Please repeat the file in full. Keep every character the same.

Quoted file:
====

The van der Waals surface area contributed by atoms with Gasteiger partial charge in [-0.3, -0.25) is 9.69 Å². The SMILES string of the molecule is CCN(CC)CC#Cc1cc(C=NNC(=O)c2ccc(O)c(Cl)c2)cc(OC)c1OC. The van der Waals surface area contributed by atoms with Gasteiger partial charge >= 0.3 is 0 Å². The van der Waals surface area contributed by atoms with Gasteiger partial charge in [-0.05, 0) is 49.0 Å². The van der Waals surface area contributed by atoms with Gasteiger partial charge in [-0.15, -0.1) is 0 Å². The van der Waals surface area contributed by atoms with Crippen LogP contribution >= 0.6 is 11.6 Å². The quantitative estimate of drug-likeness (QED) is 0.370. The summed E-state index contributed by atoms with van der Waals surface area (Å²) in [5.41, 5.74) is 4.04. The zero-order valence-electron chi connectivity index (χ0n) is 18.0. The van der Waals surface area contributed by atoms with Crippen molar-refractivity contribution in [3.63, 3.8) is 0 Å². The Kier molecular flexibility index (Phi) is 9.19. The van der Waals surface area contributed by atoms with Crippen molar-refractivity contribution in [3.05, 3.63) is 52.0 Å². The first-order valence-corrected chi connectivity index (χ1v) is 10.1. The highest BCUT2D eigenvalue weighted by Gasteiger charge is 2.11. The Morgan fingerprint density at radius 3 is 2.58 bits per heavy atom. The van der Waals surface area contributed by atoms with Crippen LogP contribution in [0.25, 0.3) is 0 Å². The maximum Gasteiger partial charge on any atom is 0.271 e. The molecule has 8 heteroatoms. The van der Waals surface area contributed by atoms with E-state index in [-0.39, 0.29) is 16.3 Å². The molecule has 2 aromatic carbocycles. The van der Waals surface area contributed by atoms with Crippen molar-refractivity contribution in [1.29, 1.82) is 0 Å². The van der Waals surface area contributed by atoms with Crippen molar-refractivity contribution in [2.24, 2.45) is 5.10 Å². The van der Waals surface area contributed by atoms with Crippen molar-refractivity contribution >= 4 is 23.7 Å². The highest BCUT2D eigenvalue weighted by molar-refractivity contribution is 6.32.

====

The van der Waals surface area contributed by atoms with Gasteiger partial charge in [-0.3, -0.25) is 9.69 Å². The SMILES string of the molecule is CCN(CC)CC#Cc1cc(C=NNC(=O)c2ccc(O)c(Cl)c2)cc(OC)c1OC. The van der Waals surface area contributed by atoms with Gasteiger partial charge >= 0.3 is 0 Å². The van der Waals surface area contributed by atoms with Gasteiger partial charge in [-0.05, 0) is 49.0 Å². The van der Waals surface area contributed by atoms with Gasteiger partial charge in [-0.15, -0.1) is 0 Å². The van der Waals surface area contributed by atoms with Crippen LogP contribution >= 0.6 is 11.6 Å². The quantitative estimate of drug-likeness (QED) is 0.370. The summed E-state index contributed by atoms with van der Waals surface area (Å²) in [5.41, 5.74) is 4.04. The zero-order valence-electron chi connectivity index (χ0n) is 18.0. The van der Waals surface area contributed by atoms with Crippen molar-refractivity contribution in [3.63, 3.8) is 0 Å². The Kier molecular flexibility index (Phi) is 9.19. The van der Waals surface area contributed by atoms with Crippen molar-refractivity contribution in [3.05, 3.63) is 52.0 Å². The first-order valence-corrected chi connectivity index (χ1v) is 10.1. The highest BCUT2D eigenvalue weighted by Gasteiger charge is 2.11. The Morgan fingerprint density at radius 3 is 2.58 bits per heavy atom. The van der Waals surface area contributed by atoms with Crippen LogP contribution in [0.25, 0.3) is 0 Å². The maximum Gasteiger partial charge on any atom is 0.271 e. The molecule has 8 heteroatoms. The van der Waals surface area contributed by atoms with E-state index in [-0.39, 0.29) is 16.3 Å². The molecule has 2 aromatic carbocycles. The van der Waals surface area contributed by atoms with Crippen molar-refractivity contribution in [1.29, 1.82) is 0 Å². The van der Waals surface area contributed by atoms with Crippen molar-refractivity contribution in [2.24, 2.45) is 5.10 Å². The van der Waals surface area contributed by atoms with Crippen molar-refractivity contribution >= 4 is 23.7 Å². The highest BCUT2D eigenvalue weighted by molar-refractivity contribution is 6.32.